Why I’m So Angry About The Voyage of the Dawn Treader

Voyage of the Dawn Treader

I know, I know. Any film adaptation of a book is sure to disappoint someone. It’s an entirely different medium of storytelling after all. This does not mean I won’t be overly critical, especially if it’s a book I truly love, but I do at least try and watch with an open mind.

Take, for example, Extremely Loud and Incredibly Close. Actually committing to a list of favourite books is far too much pressure, but if I ever did, this book would be on there. No visual method will ever be able to replicate Johnathan Safran Foer’s unique and entangling storytelling methods. But, the film was still pretty damn good. It understood the tone, the relationship between Oskar and his father was beautifully done and it reached high to meet the important moments of emotional resonance.

I would also like to mention The Book Thief. I was so nervous when the movie version was released. This book tethered itself to me with tendrils so tight it seemed impossible for the film not to disappoint. But I loved it. Sure, not everything was right; Death as the narrator was not present enough and the delivery of Rudy’s final line was hilariously awful. These are small things – I can watch and watch this movie, despite knowing it will turn me into a waterfall. The music is spectacular, the characterisations are all on point and everyone has a proper German accent (looking at you, Valkyrie).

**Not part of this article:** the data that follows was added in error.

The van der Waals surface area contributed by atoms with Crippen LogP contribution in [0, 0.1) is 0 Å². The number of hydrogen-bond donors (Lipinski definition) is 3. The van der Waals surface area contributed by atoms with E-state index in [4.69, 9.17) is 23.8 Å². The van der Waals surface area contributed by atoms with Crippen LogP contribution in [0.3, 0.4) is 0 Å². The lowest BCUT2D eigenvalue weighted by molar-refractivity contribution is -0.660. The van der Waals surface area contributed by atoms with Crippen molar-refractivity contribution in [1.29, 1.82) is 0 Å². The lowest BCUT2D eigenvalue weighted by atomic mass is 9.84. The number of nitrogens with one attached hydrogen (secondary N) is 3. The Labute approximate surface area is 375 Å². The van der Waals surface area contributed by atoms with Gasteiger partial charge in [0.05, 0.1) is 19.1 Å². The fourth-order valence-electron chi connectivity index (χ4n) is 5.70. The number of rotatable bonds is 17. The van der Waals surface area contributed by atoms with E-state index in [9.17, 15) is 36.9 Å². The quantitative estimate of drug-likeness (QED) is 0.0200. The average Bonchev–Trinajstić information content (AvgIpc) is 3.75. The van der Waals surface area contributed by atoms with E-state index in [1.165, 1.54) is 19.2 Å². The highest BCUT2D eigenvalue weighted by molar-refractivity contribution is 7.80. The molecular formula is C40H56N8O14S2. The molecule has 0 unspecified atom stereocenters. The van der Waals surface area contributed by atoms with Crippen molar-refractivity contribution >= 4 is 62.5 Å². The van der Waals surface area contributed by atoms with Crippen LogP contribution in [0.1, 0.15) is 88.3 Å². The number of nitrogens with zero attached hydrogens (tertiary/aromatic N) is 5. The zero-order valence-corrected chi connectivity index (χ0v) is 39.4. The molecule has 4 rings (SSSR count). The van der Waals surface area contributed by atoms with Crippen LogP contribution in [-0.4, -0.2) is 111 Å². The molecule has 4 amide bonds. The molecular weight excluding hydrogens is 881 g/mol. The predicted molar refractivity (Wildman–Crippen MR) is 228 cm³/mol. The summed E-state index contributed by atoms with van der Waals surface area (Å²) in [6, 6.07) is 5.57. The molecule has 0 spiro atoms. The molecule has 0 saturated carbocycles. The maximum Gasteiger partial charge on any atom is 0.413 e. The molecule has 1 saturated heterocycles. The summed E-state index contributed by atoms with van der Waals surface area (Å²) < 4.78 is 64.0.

And whatever your opinion of John Green’s writing, The Fault in Our Stars was one of the closest cinematic adaptations of a novel I have ever seen. Possibly because the author was heavily involved in the production.

So with films such as these proving it is possible to make beautiful adaptations that are true to the source material, it makes the absolutely dire, half-hearted failures that much more disappointing.

Like The Chronicles of Narnia: Voyage of the Dawn Treader.

There is a lot of personal bias involved in this opinion, by the way. Dawn Treader was not only the first Narnia book my seven-year-old self devoured, it was also my first ever fantasy novel. It hooked me on the series, the genre and on reading in general. I would not be the nerd I am today without it.

The Chronicles of Narnia does lean heavily on Christian themes, which might not resonate with every reader. But religion aside, the series has many universal messages about love and sacrifice, bravery and redemption. The purpose of fantasy after all is to take us into such an unfamiliar setting that we can consider difficult questions and struggles more closely. Each of the Narnia books is its own unique adventure. The Lion, The Witch and the Wardrobe is a battle against darkness and evil, a battle for truth and justice. Prince Caspian is a battle against oppression and ignorance.

The Voyage of the Dawn Treader is about healing past hurt; it’s a quest, a journey. It’s about redemption, retribution, understanding your own limitations and weaknesses, picking up broken pieces and slotting them back together. Out of all the stories, this is the one that has the most time to highlight the individual humanity of the characters within it. They are not ordinary children-turned-heroes here – they are flawed, tempted, troubled people with pasts and insecurities.

This is the only one of the seven books to not include a major antagonist or climatic battle scene. None of its trials and quests, in both the outer world of the Eastern islands and the inner world of the characters themselves, are solved with swords.

But the film executives clearly didn’t take the time to understand this. They made it a battle anyway. Against green mist.